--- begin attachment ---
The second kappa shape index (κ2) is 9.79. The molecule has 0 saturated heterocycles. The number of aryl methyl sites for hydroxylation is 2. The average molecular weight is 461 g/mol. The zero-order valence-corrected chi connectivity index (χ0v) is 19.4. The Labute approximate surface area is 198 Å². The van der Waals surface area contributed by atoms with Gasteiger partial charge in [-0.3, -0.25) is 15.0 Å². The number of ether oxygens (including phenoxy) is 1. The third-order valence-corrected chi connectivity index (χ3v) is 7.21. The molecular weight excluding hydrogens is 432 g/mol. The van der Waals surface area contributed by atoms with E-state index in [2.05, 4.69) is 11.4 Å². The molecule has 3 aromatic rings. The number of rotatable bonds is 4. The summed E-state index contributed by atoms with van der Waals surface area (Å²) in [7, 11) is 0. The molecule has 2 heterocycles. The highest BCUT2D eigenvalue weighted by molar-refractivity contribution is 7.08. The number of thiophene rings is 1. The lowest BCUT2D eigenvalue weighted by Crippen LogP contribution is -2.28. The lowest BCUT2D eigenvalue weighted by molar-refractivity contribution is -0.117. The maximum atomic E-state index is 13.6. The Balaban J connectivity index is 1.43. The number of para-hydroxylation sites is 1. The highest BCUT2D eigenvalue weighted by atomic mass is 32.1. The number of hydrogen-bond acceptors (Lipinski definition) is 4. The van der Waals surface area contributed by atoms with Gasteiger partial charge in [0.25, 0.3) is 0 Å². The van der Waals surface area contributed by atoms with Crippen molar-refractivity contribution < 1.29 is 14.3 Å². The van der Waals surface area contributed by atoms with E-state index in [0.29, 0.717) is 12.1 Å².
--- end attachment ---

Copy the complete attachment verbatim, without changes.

The second kappa shape index (κ2) is 9.79. The molecule has 0 saturated heterocycles. The number of aryl methyl sites for hydroxylation is 2. The average molecular weight is 461 g/mol. The zero-order valence-corrected chi connectivity index (χ0v) is 19.4. The Labute approximate surface area is 198 Å². The van der Waals surface area contributed by atoms with Gasteiger partial charge in [-0.3, -0.25) is 15.0 Å². The number of ether oxygens (including phenoxy) is 1. The third-order valence-corrected chi connectivity index (χ3v) is 7.21. The molecular weight excluding hydrogens is 432 g/mol. The van der Waals surface area contributed by atoms with E-state index in [2.05, 4.69) is 11.4 Å². The molecule has 3 aromatic rings. The number of rotatable bonds is 4. The summed E-state index contributed by atoms with van der Waals surface area (Å²) in [7, 11) is 0. The molecule has 2 heterocycles. The highest BCUT2D eigenvalue weighted by molar-refractivity contribution is 7.08. The number of thiophene rings is 1. The lowest BCUT2D eigenvalue weighted by Crippen LogP contribution is -2.28. The lowest BCUT2D eigenvalue weighted by molar-refractivity contribution is -0.117. The maximum atomic E-state index is 13.6. The Balaban J connectivity index is 1.43. The number of para-hydroxylation sites is 1. The highest BCUT2D eigenvalue weighted by atomic mass is 32.1. The number of hydrogen-bond acceptors (Lipinski definition) is 4. The van der Waals surface area contributed by atoms with Gasteiger partial charge in [0.25, 0.3) is 0 Å². The van der Waals surface area contributed by atoms with Crippen molar-refractivity contribution < 1.29 is 14.3 Å². The van der Waals surface area contributed by atoms with E-state index in [0.29, 0.717) is 12.1 Å².